A bluesy intro by Gorham introduces “Got to Give It Up” before the song rockets into another strong rock song with more great lead guitars. Apparently glimpsing his own dire fate, Lynott wrote the song about resolving to get on the wagon but failing to do so. Almost as a response to the previous song, “Get Out of Here” offers a more rigid counterpoint. This song was co-written by Midge Ure, who would later join the band as a full member. A bit corny, but still a fun listen musically, the song is filled with pessimistic lyrics;
I used to be a dreamer but I realized that it’s not my style at all / In fact it becomes clearer that a dreamer doesn’t stand a chance at all…”
“With Love” is a desperate song with a dark feel overall where guest bassist Jimmy Bain supplies a boogie bass pattern under the dualing lead guitars. The closing “Róisín Dubh (Black Rose): A Rock Legend” is a wild Irish rock odyssey by Lynott and Moore where everyone in the band is at the top of their game performance-wise. Consisting of a blend of traditional songs fused together by original riffs, Rolling Stone recently called this “the best Irish rock song of all time”. Completing the tribute to the Emerald Isle, Lynott name-drops some famous Irish artists during the improvised outro, including James Joyce, Oscar Wilde, and Van Morrison.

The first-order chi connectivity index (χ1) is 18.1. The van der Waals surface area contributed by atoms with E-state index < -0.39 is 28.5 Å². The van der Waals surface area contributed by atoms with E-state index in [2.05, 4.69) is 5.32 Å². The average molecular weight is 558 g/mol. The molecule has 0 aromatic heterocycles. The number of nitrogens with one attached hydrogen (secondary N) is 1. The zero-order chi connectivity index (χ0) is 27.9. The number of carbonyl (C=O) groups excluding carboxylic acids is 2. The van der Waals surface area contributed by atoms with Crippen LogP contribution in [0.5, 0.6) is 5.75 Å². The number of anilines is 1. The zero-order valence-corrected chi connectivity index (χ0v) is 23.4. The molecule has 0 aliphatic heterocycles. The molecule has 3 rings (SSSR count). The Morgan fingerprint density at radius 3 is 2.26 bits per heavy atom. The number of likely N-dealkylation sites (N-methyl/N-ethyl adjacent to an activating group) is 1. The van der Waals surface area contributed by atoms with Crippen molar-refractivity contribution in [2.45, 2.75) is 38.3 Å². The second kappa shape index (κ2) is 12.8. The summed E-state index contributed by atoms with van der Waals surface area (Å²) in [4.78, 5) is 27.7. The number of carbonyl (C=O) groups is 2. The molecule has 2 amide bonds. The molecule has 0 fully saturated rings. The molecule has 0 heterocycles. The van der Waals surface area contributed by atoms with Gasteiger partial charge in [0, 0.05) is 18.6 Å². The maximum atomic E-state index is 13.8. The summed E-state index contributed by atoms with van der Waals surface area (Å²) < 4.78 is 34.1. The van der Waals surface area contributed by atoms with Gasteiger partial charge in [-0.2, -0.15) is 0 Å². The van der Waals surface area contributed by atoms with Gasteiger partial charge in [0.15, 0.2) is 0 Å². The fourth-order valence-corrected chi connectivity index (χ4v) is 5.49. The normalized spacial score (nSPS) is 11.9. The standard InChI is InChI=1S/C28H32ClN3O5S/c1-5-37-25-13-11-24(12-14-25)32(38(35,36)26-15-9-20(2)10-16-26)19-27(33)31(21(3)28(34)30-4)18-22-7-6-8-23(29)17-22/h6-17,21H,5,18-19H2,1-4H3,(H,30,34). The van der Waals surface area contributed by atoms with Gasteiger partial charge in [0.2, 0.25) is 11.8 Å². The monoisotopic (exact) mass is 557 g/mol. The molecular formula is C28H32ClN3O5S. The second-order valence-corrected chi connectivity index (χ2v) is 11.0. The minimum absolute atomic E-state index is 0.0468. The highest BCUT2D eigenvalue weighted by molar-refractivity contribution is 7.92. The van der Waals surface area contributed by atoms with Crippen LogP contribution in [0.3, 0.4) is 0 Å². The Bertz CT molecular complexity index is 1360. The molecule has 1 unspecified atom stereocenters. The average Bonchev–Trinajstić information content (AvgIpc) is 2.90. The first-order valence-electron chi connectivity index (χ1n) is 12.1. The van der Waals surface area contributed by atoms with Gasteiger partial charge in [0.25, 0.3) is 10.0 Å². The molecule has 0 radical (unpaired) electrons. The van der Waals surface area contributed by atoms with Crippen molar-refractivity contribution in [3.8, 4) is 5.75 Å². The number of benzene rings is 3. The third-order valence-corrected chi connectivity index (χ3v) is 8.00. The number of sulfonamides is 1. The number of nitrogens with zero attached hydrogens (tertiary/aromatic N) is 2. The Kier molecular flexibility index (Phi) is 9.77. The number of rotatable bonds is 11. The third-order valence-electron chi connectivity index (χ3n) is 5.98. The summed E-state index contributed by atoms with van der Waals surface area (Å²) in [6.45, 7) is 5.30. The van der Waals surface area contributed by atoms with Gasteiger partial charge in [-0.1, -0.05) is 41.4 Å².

While Black Rose was a critical and commercial success, Thin Lizzy could never quite ride the success as their bad luck continued when Moore abruptly left the band later in 1979. The band recorded three more studio albums to mediocre receptions before Thin Lizzy’s breakup in 1983. Tragically, Lynott died three years later due to complications from substance abuse, solidifying this album as the group’s final masterpiece.
Part of Classic Rock Review’s celebration of the 35th anniversary of 1979 albums.
Rust Never Sleeps was a unique recording by Neil Young and Crazy Horse as it was an album of all new material mainly recorded live but post-produced with some studio overdubbing and most of the audience ambiance removed. This all resulted in a final product that feels at once intimate and intense. The title and overriding theme for this work was a concept for the tour which preceded its production and provided much of it’s raw material. Rust Never Sleeps acts almost like a bookmark for the end of the decade that examines the state of contemporary life and the music industry, much like Don McLean’s American Pie did at the beginning of the 1970s.